|Author(s):||Derry, Margaret E.|
|Reviewer(s):||Blackford, Mansel G.|
Published by EH.NET (September 2006)
Margaret E. Derry, Horses in Society: A Story of Animal Breeding and Marketing Culture, 1800-1920. Toronto: University of Toronto Press, 2006. xvii + 302 pp. $60 (cloth), ISBN: 0-8020-9112-1.
Review for EH.NET by Mansel G. Blackford, Department of History, Ohio State University.
An adjunct faculty member in history at the University of Guelph and an associated scholar with the Institute for the History and Philosophy at the University of Toronto, Margaret Derry has written a history of horses in Great Britain, Canada, and the United States emphasizing intersections between ideas and practices in breeding, markets, and usage during the late nineteenth and early twentieth centuries. She tells her story in the full contexts of intellectual, cultural, and social changes — and an important story it is, for horses were essential to military, urban, and agricultural life into at least the 1920s. In her first chapter, Derry explains the history of purebred breeding as a prelude to the rest of her book. Part of a more general effort to improve farm livestock, purebred breeding in horses, especially Thoroughbreds in Britain, vacillated between the conflicting ideas of race constancy and possibilities for race improvement. “Allegiance to the genealogical purity found in pedigrees” won out, Derry notes, and this victory, she shows, influenced much of horse breeding well into the twentieth century (p. 17). A North American demand for pedigreed horses reinforced the tendency of the British to produce only such animals from the 1870s and 1880s onward. Following this introductory chapter, Derry divides her book into four additional sections.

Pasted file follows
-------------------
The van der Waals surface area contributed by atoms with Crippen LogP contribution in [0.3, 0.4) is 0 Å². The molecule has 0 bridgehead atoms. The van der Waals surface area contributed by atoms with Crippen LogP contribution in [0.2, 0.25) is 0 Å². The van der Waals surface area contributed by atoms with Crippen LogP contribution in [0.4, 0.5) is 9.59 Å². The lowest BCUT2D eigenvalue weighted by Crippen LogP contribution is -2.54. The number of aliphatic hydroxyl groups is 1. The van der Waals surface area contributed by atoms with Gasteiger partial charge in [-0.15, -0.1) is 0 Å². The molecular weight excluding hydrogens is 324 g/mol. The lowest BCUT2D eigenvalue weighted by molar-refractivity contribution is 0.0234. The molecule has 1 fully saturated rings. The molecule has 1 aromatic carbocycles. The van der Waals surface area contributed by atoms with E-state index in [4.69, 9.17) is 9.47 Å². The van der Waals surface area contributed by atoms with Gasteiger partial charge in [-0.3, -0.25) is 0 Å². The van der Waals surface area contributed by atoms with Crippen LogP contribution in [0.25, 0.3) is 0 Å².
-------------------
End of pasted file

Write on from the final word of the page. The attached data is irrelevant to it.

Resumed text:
In Part 1, Derry devotes separate chapters to the history of the breeding and marketing of light horses, heavy horses (draft horses), and farmers’ horses. Derry stresses the importance of breeding Thoroughbreds in Great Britain — a cross of imported Arabian stallions with local mares dating to the early 1600s — in setting an emphasis on pedigrees as recorded in stud books. In North America, however, the breeding of light horses for saddle, driving, and agricultural use took a somewhat different turn, at least at first — one placing the general “type” or line of a horse above its actual breed or pedigree. The Standardbred, the leading light horse in North America, became known as a breed not on the basis of registered ancestry but on the basis of its ability to maintain a certain, or “standard,” speed at the trot. Other light horse breeds developed in similar ways, but a glut of light horses on the market, brought on in part by technological changes, especially the development of the automobile, temporarily caused a serious decline in breeding light horses about the time of World War I. Such was not the case, however, for heavy horses. Derry shows how urbanization and industrialization greatly increased the demand for heavy horses (they were used much less in farming, where light horses predominated). British Shires and Clydesdales, along with French Percherons, were much in demand in North America; and Derry shows, in particular, how American preferences for purebreds led European horse raisers to adopt purebred breeding practices, sometimes against their wishes — such was the power of the American market. General-purpose farm horses, called “chunks,” were less specialized than heavy horses and were in decline by the 1920s, as automobiles and tractors became increasingly common.